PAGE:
I like his plan but I fear that perhaps it is too risky. Perhaps my adviser overestimated my ability. Do you like the plan? What is your suggestion? What other advanced real analysis books do you recommend to learn with what I mentioned? Will my lack of knowledge in the multivariable calculus be a significant problem to understand those texts?

MY BACKGROUND: I am currently studying and enjoying Artin's Algebra and Hoffman/Kunze's Linear Algebra.

• Will you clarify what you mean by "I recently got an undergraduate research in the computation theory"? An undergraduate research fellowship or tutorial? For research when? And in computation theory meaning computability theory or computational complexity theory or numerical computation? -- i.e. computing with recursive functions or integers or real numbers? – user173 Jul 20 '15 at 1:32
• Dear Matt F.: I apologize for the confusion. The type of undergraduate research I got is a supervised one where my research adviser (math-CS professor) gave me a project for me to investigate. My project is in the computational complexity theory where I investigate the squares of real numbers and their binary operations (such as sums, products, etc.). The real investigation will start at early September, which I registered as an independent study with him. I can do research as long as I want, preferably until my graduation. – MathWanderer Jul 20 '15 at 1:54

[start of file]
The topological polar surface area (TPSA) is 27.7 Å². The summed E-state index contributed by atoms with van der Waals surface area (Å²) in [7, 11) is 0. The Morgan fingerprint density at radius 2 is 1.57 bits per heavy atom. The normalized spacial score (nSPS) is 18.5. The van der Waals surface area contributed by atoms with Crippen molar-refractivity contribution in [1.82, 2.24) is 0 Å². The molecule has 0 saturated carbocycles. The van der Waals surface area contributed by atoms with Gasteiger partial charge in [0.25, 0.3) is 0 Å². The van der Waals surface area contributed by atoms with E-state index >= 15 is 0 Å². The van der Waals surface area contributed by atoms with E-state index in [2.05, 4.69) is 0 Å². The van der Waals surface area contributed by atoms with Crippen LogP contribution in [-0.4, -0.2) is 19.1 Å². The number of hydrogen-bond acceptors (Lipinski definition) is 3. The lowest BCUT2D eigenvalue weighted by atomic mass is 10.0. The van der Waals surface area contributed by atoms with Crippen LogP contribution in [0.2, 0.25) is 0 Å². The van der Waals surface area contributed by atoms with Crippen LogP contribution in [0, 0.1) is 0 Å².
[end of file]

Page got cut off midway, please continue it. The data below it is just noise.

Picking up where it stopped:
• I like the nonlinear backward approach cuz I frequently use it in my courses with B.Sc maths and physicists with outstanding results – janmarqz Sep 20 '15 at 17:48
• Is the nonlinear approach where you learn the subject of your interest without studying its prerequisite first, and learn the necessary materials as you learn that subject or book? – MathWanderer Sep 20 '15 at 20:59
• I actually have been learning the complex analysis (required for my undergraduate research) and I found that learning the required topics from real analysis as I go is better than formally studying the real analysis. It is surprising to me since I often hear that the mathematics must be learned linearly due to the prerequisites and their influence to learn new materials. – MathWanderer Sep 20 '15 at 21:02